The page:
Percocet. I love you very much.


After my c-section and tubal ligation, I chose not to take any pain medication stronger than the standard issued 800 mg of Ibuprofen every few hours.

It did absolutely nothing. My pain remained a solid 10.

On top of having latching issues and being brand new to breastfeeding a new adorable tiny human every single hour after having a major surgery, it quickly became too painful to move.
I couldn’t walk, sit up, or stand up from a low position without wincing in severe pain.

My last ditch effort to get through the rest of my second evening involved me trying to sleep in an upright position in a rocking chair.

I rolled the baby’s bassinet right up next to me.
Less moving. Less effort on my part, but I was still able to reach him.


Every few hours my nurse would come in for one reason or another, and she would ask me again:

“Are you sure you don’t want Percocet, you know you just had major surgery?”

I would consider.
I would imagine the pain drifting away and me loving it too much.

I would look at my husband, and back at the nurse.
“No, thank you, I am pushing through just fine.” (<–Lies)

I know how ridiculous it sounds to people who haven’t ever had any dependence issues on prescription medication.

It was just a pain-killer after all.

But I am just a person who has experienced a very real, very powerful, physical and psychological dependence on prescription medication.

After 8 years of being pill-free and pain-killer/downer free
why was I so afraid?

I was terrified to even consider taking anything stronger than Ibuprofen.
Surely I could make it through.

But that just wasn’t how it actually went down.
It hurt.
Everything just really hurt.
I was experiencing severe pain.

This was causing me stress and hardcore anxiety.

I was already very tired, and self-care was something that I have grown to value and rely on and I was quickly breaking down.

No my life wasn’t falling apart but I certainly didn’t feel like myself.

I wasn’t able to relax.

I was overthinking various outcomes of what could or might happen if I did take something stronger.

In my mind each time a nurse asked me if wanted something stronger for pain, the kinds of things that I imagined in my head would have made anyone a hot anxious mess.

All that I could see was me slurring, falling down, passing out for hours on end- neglecting my hungry newborn baby boy.

I immediately began to see and feel and experience every single mistake that I had ever made as a parent during my former pill-head days.

I have fallen asleep when I was supposed to be awake.

I have slurred my words, totally messed up bedtime stories, and puked in front of my child.

I have forgotten to pick him up before. I have fallen asleep in strangers driveways and on the shoulders of highways.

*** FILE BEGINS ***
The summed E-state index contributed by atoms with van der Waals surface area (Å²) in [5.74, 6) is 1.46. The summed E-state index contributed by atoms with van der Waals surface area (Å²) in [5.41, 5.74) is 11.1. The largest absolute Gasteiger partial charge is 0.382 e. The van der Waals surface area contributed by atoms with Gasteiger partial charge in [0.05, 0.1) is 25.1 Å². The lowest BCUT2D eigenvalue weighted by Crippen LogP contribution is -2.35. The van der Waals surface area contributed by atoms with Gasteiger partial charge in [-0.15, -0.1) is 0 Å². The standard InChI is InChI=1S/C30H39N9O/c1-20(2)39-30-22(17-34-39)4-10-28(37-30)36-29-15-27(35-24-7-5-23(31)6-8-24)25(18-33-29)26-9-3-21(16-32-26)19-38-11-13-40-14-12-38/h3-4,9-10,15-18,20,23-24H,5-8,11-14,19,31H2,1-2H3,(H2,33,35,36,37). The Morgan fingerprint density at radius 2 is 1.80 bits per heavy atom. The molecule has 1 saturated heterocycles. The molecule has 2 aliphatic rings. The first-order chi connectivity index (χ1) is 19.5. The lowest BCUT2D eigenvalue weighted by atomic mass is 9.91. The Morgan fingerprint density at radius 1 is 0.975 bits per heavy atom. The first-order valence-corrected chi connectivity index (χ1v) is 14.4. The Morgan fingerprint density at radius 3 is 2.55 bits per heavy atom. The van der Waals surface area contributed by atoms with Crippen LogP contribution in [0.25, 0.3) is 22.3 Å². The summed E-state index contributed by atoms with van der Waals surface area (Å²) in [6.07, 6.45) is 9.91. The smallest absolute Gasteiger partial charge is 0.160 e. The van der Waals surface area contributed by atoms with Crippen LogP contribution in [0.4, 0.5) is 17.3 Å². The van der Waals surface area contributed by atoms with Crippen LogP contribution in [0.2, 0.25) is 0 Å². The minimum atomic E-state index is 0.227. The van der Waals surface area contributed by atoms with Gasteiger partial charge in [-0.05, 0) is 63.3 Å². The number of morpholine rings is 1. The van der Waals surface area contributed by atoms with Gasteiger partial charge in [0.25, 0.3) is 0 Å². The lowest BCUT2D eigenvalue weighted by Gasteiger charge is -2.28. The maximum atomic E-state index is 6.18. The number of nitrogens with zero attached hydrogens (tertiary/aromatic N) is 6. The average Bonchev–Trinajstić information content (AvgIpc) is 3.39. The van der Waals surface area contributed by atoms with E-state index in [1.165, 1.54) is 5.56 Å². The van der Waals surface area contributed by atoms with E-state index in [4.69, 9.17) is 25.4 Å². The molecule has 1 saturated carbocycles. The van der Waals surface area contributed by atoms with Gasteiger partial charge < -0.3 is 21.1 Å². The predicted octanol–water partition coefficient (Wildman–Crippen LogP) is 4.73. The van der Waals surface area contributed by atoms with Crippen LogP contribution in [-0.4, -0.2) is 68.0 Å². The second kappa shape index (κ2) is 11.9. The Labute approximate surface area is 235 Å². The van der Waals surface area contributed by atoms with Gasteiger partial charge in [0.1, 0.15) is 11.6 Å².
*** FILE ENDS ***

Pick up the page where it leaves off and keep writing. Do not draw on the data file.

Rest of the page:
I was overcome with fear and all that I could see me letting God, myself, and my family down.
I could see it all crumbling so quickly.
I couldn’t stand the thought of waking up something that I categorized as a sleeping demon.

So even if I was in so much pain that my eyes welled up with tears at the thought of moving, I just couldn’t….

But I did.
I pressed my nurse call button with so much purpose.
I decided to trust myself.
I couldn’t wait another second.
I was finished playing games with my thoughts.

When my nurse walked in our room I told her that I felt like it was time to take some stronger pain medication, like now.

I was prescribed two Percocet every 6 hours. I asked to start with one because I wasn’t sure how my body would handle it. I didn’t want to be sloshy happy mommy, I just wanted some relief.

(which is hilarious because I back in the day, I could ‘handle’ handfuls without much effect whatsoever)

Within 25 minutes my pain was gone. 
It was completely gone.

I felt happy and my mood immediately lifted.
What a difference.

I am not sure I realized how much more stress I was putting on my body and my spirit by forcing myself to endure severe pain after a major abdominal surgery.

I had discussed my pain levels in-depth with my husband. He knew that I was sincere.
He knew I wasn’t bullshitting him or saying what needed to be said to have what I wanted.
I kept a real and honest assessment of my pain levels, and shared openly with him. That made me so much more comfortable. And then, I trusted myself.

For people reading who have never personally experienced the control and power of being addicted to a substance, maybe reading this will help you to gain a better understanding on the grip it can have over a person’s mind, body, spirit, and soul.

It does sound pretty ridiculous to put yourself through something that you could have avoided so easily, with the push of a red nurses button…
but the risks were very real to me despite the fear not being as honest and when in doubt, I prefer to take safe routes these days.


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